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Pick out the Verbs in the following sentences:

  1. After loitering for ten minutes, the boy walked away.
  2. Since winning the prize, he has been boasting about it to everyone.
  3. Having settled himself into the armchair, he picked up the newspaper to read.

First pick out verbs then kindly explain: Are loitering and winning used as nouns in these sentences?

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3 Answers

  1. After loitering for ten minutes, the boy walked away. In this sentence, 'walked' is the verb and it is intransitive. So 'walked' doesn't have an object. 'Loitering' is a gerund being governed by the preposition 'after', i.e. 'loitering' is a prepositional object.

  2. Since winning the prize, he has been boasting about it to everyone. In this sentence, 'has been boasting' is the verb part in Present Perfect Continuous tense. 'Winning the prize' is a phrase which is joined by a co-ordinating conjunction 'since'. Also 'winning' is a gerund as phrases can't have finite verbs.

  3. Having settled himself into the armchair, he picked up the newspaper to read. In this sentence, 'picked' is the transitive verb, 'to read' is an infinitive and so a non-finite verb. 'Having settled himself into the armchair' is a phrase again. And 'having settled' can be treated as an idiomatic mixture of a gerund(having) and a past participle(settled).

P.S.- A gerund and a participle are both non-finite verbs.

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If you follow the rule that an independent statement has to have a verb, you cannot consider "loitering" or "winning" to be verbs. They are both nouns that describe an activity in a way that depends on the main clause for meaning.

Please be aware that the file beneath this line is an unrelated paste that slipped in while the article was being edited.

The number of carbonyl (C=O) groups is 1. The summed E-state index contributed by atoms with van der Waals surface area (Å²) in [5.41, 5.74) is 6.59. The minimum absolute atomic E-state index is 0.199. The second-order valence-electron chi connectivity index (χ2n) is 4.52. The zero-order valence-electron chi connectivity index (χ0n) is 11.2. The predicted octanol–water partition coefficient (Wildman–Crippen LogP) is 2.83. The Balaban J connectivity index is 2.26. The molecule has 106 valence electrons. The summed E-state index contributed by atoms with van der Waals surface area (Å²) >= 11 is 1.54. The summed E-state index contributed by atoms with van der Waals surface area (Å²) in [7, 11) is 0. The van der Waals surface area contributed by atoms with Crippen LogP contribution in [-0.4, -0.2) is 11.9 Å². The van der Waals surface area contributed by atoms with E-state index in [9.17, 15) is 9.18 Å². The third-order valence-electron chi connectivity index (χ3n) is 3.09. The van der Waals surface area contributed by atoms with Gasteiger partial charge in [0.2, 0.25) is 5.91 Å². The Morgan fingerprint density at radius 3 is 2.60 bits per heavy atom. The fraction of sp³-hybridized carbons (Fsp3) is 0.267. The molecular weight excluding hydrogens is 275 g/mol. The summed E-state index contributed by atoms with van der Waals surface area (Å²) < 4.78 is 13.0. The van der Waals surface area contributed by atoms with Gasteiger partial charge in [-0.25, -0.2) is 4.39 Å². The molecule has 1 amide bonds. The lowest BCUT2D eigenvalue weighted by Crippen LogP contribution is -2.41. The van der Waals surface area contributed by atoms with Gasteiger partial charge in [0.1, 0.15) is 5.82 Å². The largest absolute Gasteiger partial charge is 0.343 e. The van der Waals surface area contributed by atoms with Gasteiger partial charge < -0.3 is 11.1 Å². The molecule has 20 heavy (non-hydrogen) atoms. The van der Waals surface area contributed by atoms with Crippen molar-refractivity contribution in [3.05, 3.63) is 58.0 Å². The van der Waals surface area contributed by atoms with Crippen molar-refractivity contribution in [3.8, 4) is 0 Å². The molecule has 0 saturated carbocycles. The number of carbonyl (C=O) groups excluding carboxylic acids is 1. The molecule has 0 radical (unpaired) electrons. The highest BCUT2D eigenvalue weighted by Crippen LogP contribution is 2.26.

Consider an alternative, "after he loitered for ten minutes, the boy walked away." This structure inserts a dependency by using "after" to arrange the two acts. Remove "after" and you have two independent statements. Neither "after loitering for ten minutes" nor "loitering for ten minutes" is an independent statement. "Walked" is therefore the only verb in sentence one.

Applying the same rule to sentence two, "has been boasting" is the only verb.

Sentence three is a great point for argumentation, depending on how you like to diagram the structure. You could argue that "having settled" is an idiomatic version of the past perfect tense with a progressive mutation, in which case it is a verb. Or you could argue that it is an idiomatic gerund with a progressive mutation, in which case this sentence is the same type as the first two. I favor the latter.

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  1. Loitering, walked
  2. winning, (has been) boasting
  3. settled (into), picked (up), to read

Loitering and winning are not being used as nouns. They are the verbs of dependent clauses. Their subjeect is the same as the subject of the main clause.

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You could say that they are, in a way: they are gerunds, used as nouns as prepositional objects to after and since. At least that is one of the more convincing models one might use to analyse these sentences. // Note that has, been, having, and read are also verbs. –  Cerberus Apr 14 '11 at 15:03
    
I'd consider revising as follows - 3. settled (in), picked (up). Both are idioms. –  The Raven Apr 14 '11 at 15:40
    
@The Raven: Those aren't idioms, they are just phrasal verbs. –  Kosmonaut Apr 14 '11 at 16:17
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